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The Farrakhan Paradox : A Search for Moral Authority

February 06, 1994|ROGER WILKINS | Roger Wilkins is a professor of history at George Mason University

WASHINGTON — Louis Farrakhan's rebuke on Thursday of his associate, Khalid Abdul Muhammad, for a vile and ugly speech delivered at Kean College in New Jersey last November was lim ited, bitter and contained what can only be interpreted as an endorsement of all of the substance of that speech. Though traditional black leaders can't say it publicly, Farrakhan's curious and contorted performance did them a big political favor. It loosened an embrace with him that was dismaying for some and uncomfortable for others--but from which they had found it difficult to extricate themselves.

At the annual Congressional Black Caucus weekend, two months before the Muhammad speech, caucus Chairman Kweisi Mfume (D-Md.) proclaimed that the caucus and the assembled black leaders would enter into a "sacred covenant" to work cooperatively with Farrakhan's Nation of Islam. Jesse Jackson and Benjamin Chavis, executive director of the National Assn. for the Advancement of Colored People, were on the podium with Farrakhan and Mfume when the "covenant" was announced. Mfume's announcement surprised some on the podium and, judging from comments they are now making, dismayed some of his colleagues in the caucus.

Considering Farrakhan's history, the comment sent shudders of apprehension through the Jewish community. As an old friend of mine, a former staff member of a main-line Jewish organization said: "Won't this Farrakhan problem ever go away? Until it does, there'll always be deep divisions between Jews and blacks."

In 1984, Farrakhan was barely known outside the black community. Most blacks knew him simply as a fiery orator who had become leader of one fragment of the religious empire once headed by Elijah Muhammad--for whom Malcolm X had served as chief spokesman. In that election year, Farrakhan threw his political support to Jackson's bid for the Democratic presidential nomination. His comment that Judaism was a "gutter religion" became intertwined with extensive press discussions of Jackson's own insensitive comments about Jews. White America was then introduced to the intensity of Farrakhan's rhetoric and its deeply anti-Semitic subtexts.

Farrakhan quickly became the human embodiment of frictions long simmering between blacks and Jews. Many Jewish leaders urged first Jackson, then other prominent blacks to disavow both Farrakhan and his words. Many blacks were reluctant to do that for a variety of reasons, and several took great offense at the idea that denunciation of Farrakhan had been made into a litmus test for a continuation of good relationships between the groups.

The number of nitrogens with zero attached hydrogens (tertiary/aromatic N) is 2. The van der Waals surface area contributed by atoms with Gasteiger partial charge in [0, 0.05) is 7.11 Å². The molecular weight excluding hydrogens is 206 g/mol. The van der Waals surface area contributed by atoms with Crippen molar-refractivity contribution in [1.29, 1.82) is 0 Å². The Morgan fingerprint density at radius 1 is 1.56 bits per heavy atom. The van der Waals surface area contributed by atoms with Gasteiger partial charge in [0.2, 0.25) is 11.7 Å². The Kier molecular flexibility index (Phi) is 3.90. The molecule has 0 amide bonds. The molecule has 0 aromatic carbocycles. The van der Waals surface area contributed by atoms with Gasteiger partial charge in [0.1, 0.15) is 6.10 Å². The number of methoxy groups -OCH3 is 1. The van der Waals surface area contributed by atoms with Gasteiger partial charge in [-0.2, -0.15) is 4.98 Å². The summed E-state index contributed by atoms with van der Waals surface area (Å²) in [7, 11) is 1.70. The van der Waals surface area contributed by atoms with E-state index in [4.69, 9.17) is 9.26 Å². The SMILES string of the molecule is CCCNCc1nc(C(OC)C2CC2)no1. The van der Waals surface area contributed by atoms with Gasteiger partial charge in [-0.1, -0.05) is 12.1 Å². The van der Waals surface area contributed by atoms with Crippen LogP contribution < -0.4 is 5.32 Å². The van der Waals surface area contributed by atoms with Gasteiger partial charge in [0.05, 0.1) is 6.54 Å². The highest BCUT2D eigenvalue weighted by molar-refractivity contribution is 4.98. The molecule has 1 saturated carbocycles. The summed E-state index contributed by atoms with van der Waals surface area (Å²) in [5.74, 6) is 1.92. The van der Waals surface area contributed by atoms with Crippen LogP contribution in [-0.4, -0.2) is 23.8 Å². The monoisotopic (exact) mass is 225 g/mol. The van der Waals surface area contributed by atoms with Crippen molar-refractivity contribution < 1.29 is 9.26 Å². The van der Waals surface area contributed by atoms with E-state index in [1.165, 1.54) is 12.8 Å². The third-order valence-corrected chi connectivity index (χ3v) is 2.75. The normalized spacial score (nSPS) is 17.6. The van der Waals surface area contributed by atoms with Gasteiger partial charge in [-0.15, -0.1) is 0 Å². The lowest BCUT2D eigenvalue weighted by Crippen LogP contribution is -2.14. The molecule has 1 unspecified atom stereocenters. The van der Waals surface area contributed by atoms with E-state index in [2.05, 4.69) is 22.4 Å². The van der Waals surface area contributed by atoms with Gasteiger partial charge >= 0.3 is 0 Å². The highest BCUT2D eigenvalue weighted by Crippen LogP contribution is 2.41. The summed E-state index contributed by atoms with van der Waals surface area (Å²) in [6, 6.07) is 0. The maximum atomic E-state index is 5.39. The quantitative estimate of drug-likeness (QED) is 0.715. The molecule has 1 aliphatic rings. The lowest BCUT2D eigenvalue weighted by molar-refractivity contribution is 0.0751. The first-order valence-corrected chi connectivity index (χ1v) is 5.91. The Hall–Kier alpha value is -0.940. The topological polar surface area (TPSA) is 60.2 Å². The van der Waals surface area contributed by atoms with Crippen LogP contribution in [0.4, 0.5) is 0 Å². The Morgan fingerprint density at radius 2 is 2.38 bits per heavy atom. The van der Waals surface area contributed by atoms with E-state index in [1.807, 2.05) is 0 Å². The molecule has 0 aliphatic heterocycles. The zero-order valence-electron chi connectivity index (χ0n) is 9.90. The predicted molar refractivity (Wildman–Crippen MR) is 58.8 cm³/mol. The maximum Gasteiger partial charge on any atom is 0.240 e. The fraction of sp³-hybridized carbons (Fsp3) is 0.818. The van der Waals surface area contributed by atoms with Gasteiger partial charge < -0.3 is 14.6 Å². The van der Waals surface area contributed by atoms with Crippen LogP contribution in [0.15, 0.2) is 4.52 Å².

In the years since 1984, Jackson has made consistent efforts--including a dramatic speech at the 1984 Democratic National Convention and a major address to the World Jewish Congress a year or so ago--to repair his relationship with the Jewish community. Other prominent members of the Jewish and black communities worked hard during the decade to heal the rifts. Then, last year, it began to look like even Farrakhan was moving to moderate his anti-Semitic image. The most dramatic gesture was a violin concert, where he performed works by Felix Mendelssohn, a Jewish composer.

While Jackson's efforts have been appreciated by some (but by no means all) Jews, Farrakhan's image had not improved much, if at all. Thus, the dismay when Mfume announced his "covenant," with Farrakhan's Nation of Islam.

But it was hard for black leaders to make the problem "go away," because it has at least three prongs--all of which grow out of the acute problems that blacks continue to experience and many whites continue to deny.

The first is that our struggle for justice produces a utopian, but understandable yearning for unity among our people. The tactic of dividing then conquering us has been used effectively by our enemies over the centuries, and we hate to do it to ourselves.

The second problem is that many of us genuinely do admire some of the good works the Nation of Islam does. Its ability to rescue human spirits from the ravages of drugs or lives of crime and turn them into clean-living, constructive and spiritual human beings is enormously constructive. Moreover, the Nation of Islam is engaged in a number of anti-violence campaigns that we all encourage and applaud. For example, the Washington branch of the Nation cleaned up Paradise Gardens, a local housing project notorious as a haven for drug addicts and criminals.

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